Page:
Skill Acquisition Should Be Tailored to Match Each Athlete’s Unique State of Brain Development in Athletes Ages 6-12
By Casey Wheel, CSCS, IYCA YF1, TPI Junior 3; Pacific Ridge Strength and Conditioning Coach
When working with younger athletes, one of the most important factors for being an effective coach is to understand brain development in athletes ages 6-12. Attend any youth sport practice, with athletes ranging from ages 6-12, and you will almost always notice the following scenario: There will be typically 10-20% who are underdeveloped in regards to skill, size, and athletic ability; 10-20% who are your “star” players; and the remainder who usually fall in the middle. Still, when a coach initiates a drill, we expect it to work for every athlete. The reality is that the drill is too hard for the bottom barrel, good for the middle, and too easy for the top. Some coaches even might cater all the drills for their top kids, leaving 80%+ of their team disengaged.
In contrast to this dismal scenario, imagine if coaches instead taught their kids on the first day how the brain learns a skill. Regardless of what drill or skill is being practiced, coaches provide the tools necessary for each kid to adjust in order to use practice time efficiently. Mark Guadagnoli and Timothy Lee defined this as the Challenge Point Theory; the ability to regress or progress a skill that matches where the athlete will learn most efficiently is something every athlete should be educated on from an early age.
Before they can teach the athletes, coaches must first educate themselves on the best ways to progress or regress a skill, drill, or exercise.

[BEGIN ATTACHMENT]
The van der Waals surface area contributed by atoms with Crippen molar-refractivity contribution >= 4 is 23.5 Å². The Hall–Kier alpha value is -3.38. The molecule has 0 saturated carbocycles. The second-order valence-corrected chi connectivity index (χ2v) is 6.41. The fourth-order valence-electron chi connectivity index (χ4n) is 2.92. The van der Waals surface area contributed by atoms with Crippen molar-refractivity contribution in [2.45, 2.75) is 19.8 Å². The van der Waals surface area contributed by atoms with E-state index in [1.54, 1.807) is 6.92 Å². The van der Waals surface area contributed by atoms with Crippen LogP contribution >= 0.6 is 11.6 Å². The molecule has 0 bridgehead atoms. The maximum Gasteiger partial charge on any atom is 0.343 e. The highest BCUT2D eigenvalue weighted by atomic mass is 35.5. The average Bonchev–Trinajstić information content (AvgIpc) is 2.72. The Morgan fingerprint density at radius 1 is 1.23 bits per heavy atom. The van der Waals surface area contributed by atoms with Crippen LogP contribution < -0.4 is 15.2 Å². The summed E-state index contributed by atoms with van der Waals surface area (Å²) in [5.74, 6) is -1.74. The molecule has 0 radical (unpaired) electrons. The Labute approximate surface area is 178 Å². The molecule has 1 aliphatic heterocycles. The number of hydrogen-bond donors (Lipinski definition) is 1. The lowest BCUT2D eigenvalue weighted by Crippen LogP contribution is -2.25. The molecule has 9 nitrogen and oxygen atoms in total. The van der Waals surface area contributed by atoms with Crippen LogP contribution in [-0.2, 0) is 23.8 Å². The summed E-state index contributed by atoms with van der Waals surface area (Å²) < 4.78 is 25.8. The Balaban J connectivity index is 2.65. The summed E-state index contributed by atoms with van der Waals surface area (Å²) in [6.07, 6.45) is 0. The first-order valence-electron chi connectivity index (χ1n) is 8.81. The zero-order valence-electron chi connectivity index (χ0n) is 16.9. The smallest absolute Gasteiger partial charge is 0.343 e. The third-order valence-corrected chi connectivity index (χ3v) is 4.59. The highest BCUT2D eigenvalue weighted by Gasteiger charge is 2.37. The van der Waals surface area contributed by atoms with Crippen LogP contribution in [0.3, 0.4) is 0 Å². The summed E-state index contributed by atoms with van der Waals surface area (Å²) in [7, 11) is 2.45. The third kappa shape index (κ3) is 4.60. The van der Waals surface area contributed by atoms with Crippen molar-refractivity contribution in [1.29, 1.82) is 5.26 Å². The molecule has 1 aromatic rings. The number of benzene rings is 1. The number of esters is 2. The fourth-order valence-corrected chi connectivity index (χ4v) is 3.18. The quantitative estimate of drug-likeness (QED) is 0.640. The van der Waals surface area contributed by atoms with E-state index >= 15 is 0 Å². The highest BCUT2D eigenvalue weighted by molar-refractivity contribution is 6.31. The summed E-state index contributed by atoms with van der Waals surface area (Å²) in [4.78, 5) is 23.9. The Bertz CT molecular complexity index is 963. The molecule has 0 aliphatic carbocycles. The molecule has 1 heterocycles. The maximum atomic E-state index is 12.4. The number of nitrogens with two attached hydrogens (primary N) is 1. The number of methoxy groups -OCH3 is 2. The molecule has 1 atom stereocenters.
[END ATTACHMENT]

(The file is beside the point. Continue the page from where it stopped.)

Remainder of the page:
If a drill or exercise is too hard for an athlete, the brain tends to shut down. If I told you to throw a baseball 100 yards into a 3-foot wide basket or you will do sprints, your brain would shut down and you’d probably hate me as a coach. Yet, at the youth level where there is such a broad range of skill, this type of scenario happens unnoticed.
I’ve never heard of a coach who couldn’t make a skill more complex, but the opposite is far rarer. My favorite coaches to watch and learn from have the ability to pull back and bring the skill down to a level that delivers success. When success happens, the brain enjoys practicing.
Education of regression is a very delicate matter, but it can also be very simple. The first step is to narrow down the activity to 1 or 2 basic areas to focus on and try such tactics like reducing the distance, increasing the target area, or decreasing the speed depending on the skill.
Patagonia Founder, Yvon Chouinard, said in the documentary 180 Degrees South, “The hardest thing in the world is to simplify your life; it’s so easy to make it complex.” Keeping in mind the different rates of brain development in athletes ages 6-12, this simplification is exactly what our goal should be as coaches.
Since everyone knows how to progress and make things more complex, then why do we need to talk about it? Well, the brain seems to work most efficiently when it is pushed a certain amount.